The Technical Exorcist

January 15th, 2007

A Case Study on Why DRM is Bad News

Posted by exorcist in Mail

You’ve probably heard a million rants against DRM (Digtial Rights Management) protected music, software, and hardware. You may have wondered if people were making a big deal out of nothing. Well, they aren’t. This letter I received a few weeks ago is a good example of what could very possibly happen to you if you continue to buy DRM infected files.

M–wants to download music from Wal-Mart. In fact she has downloaded an installer and paid for some songs, and downloaded some songs. When she tries to play the songs, WMP 9 says “Windows Media Player has encountered an unknown error.”

Upgrading Windows Media Player did not help. In fact, following all the suggestions listed here
did not help.

The posts give a good description of what I’ve encountered.

One note: it appears that not all of the Windows updates that I’ve downloaded have been installed, and I can’t try that now because M— has stuff running. By tomorrow morning you can probably assume I have installed all the updates without better success.

To clarify: currently when I go to the web page to upgrade DRM support for pre-11 WMP, the button is grayed out (using the latest greatest IE).


And here’s my reply.

Unfortunately, M has got her first taste of why DRM is unacceptable. Even after you buy songs, and have used them for months, your music files are still under their control, and they can and will accidentally (when they aren’t doing it on purpose) screw you over. Since you have all the components they require of you, (Windows is updated, WMP is updated, etc.) the fault lies squarely with them, and there isn’t much you can do besides continue to harass them for swindling you, and make sure they realize how unacceptable this is. You can try to contact their customer support like they suggested (—maybe they can manually validate your licences. Unfortunately, even after they get them working for you, you are still entirely vulnerable. All they have to do is make a mistake in their databases and your music won’t play anymore. Also, the latest version of WMP (I can’t remember if they’ve released it yet,) won’t allow you to back up your licences, so if you have to do a re-format, or otherwise lose your files, you’ve lost all the money you paid.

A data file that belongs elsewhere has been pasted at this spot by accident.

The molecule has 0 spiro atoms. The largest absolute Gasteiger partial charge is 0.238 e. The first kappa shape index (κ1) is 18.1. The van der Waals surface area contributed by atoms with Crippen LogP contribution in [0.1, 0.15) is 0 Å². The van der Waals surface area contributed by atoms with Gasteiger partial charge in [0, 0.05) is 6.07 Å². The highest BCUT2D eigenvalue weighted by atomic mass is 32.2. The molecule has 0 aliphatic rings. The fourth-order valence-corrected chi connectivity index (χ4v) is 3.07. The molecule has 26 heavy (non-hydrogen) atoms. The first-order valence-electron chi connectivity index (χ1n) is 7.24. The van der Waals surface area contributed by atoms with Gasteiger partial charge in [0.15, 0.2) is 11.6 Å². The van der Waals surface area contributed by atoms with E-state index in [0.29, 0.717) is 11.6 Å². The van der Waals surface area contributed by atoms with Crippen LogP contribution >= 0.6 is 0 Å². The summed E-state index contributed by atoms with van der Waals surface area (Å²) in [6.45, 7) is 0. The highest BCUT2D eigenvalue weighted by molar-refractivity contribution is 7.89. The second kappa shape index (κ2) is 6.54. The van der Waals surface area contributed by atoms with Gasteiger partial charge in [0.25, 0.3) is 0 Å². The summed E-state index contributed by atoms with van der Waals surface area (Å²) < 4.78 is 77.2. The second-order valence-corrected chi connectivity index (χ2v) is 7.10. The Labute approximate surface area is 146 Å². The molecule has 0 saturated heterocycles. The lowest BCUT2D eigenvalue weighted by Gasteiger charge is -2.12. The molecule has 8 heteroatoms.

The only practical solution I’ve managed to come up with is to demand your money back, and buy elsewhere.

Here are some respectable non-DRM stores. They’re selections are somewhat limited, but at least they should work.

You can get a very small amount of free non-DRM music from Amazon as well.

Rumors are flying like mad that Amazon is looking to provide a DRM-free music store with a variable pricing scheme, but Amazon has thought about getting into the music download selling business for a while, and hasn’t done it yet, so I guess I’m not holding my breath.

Good luck

The Technical Exorcist

Do you see the problem? Companies who implement DRM give themselves the right and power to renege on a sale. Instead of a contract between peers, your rights are considered subordinate to theirs. This is reprehensible both ethically and practically. Take this story as a warning. Examine the the service agreements on ITunes, Napster, MSN Music, or any other store, and see if you dare buy from them again.

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